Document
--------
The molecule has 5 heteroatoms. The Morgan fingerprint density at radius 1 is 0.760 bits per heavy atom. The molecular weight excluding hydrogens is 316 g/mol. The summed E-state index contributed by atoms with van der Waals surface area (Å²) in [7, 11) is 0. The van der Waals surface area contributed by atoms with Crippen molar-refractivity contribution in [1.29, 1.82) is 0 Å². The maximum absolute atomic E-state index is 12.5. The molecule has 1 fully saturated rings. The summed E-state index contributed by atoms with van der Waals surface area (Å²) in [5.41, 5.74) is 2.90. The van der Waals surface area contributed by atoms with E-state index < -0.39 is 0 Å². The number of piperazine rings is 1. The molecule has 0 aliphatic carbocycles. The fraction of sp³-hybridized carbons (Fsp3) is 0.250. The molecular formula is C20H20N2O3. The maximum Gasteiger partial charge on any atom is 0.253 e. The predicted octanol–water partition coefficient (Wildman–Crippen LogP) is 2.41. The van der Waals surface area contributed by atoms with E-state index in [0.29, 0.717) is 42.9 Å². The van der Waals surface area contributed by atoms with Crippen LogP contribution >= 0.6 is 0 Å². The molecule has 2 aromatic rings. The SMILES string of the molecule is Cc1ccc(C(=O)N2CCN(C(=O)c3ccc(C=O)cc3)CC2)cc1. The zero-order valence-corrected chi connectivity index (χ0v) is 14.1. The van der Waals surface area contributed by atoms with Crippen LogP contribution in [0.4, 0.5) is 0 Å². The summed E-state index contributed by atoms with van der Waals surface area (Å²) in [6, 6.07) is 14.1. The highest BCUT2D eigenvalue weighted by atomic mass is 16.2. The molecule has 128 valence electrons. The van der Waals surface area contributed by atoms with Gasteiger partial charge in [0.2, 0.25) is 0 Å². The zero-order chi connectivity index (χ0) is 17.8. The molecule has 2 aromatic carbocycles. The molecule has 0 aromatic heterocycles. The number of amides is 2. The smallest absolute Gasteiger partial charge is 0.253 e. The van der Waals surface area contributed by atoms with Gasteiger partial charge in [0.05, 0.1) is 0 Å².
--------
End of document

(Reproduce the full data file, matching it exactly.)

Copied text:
The molecule has 5 heteroatoms. The Morgan fingerprint density at radius 1 is 0.760 bits per heavy atom. The molecular weight excluding hydrogens is 316 g/mol. The summed E-state index contributed by atoms with van der Waals surface area (Å²) in [7, 11) is 0. The van der Waals surface area contributed by atoms with Crippen molar-refractivity contribution in [1.29, 1.82) is 0 Å². The maximum absolute atomic E-state index is 12.5. The molecule has 1 fully saturated rings. The summed E-state index contributed by atoms with van der Waals surface area (Å²) in [5.41, 5.74) is 2.90. The van der Waals surface area contributed by atoms with E-state index < -0.39 is 0 Å². The number of piperazine rings is 1. The molecule has 0 aliphatic carbocycles. The fraction of sp³-hybridized carbons (Fsp3) is 0.250. The molecular formula is C20H20N2O3. The maximum Gasteiger partial charge on any atom is 0.253 e. The predicted octanol–water partition coefficient (Wildman–Crippen LogP) is 2.41. The van der Waals surface area contributed by atoms with E-state index in [0.29, 0.717) is 42.9 Å². The van der Waals surface area contributed by atoms with Crippen LogP contribution >= 0.6 is 0 Å². The molecule has 2 aromatic rings. The SMILES string of the molecule is Cc1ccc(C(=O)N2CCN(C(=O)c3ccc(C=O)cc3)CC2)cc1. The zero-order valence-corrected chi connectivity index (χ0v) is 14.1. The van der Waals surface area contributed by atoms with Crippen LogP contribution in [0.4, 0.5) is 0 Å². The summed E-state index contributed by atoms with van der Waals surface area (Å²) in [6, 6.07) is 14.1. The highest BCUT2D eigenvalue weighted by atomic mass is 16.2. The molecule has 128 valence electrons. The van der Waals surface area contributed by atoms with Gasteiger partial charge in [0.2, 0.25) is 0 Å². The zero-order chi connectivity index (χ0) is 17.8. The molecule has 2 aromatic carbocycles. The molecule has 0 aromatic heterocycles. The number of amides is 2. The smallest absolute Gasteiger partial charge is 0.253 e. The van der Waals surface area contributed by atoms with Gasteiger partial charge in [0.05, 0.1) is 0 Å².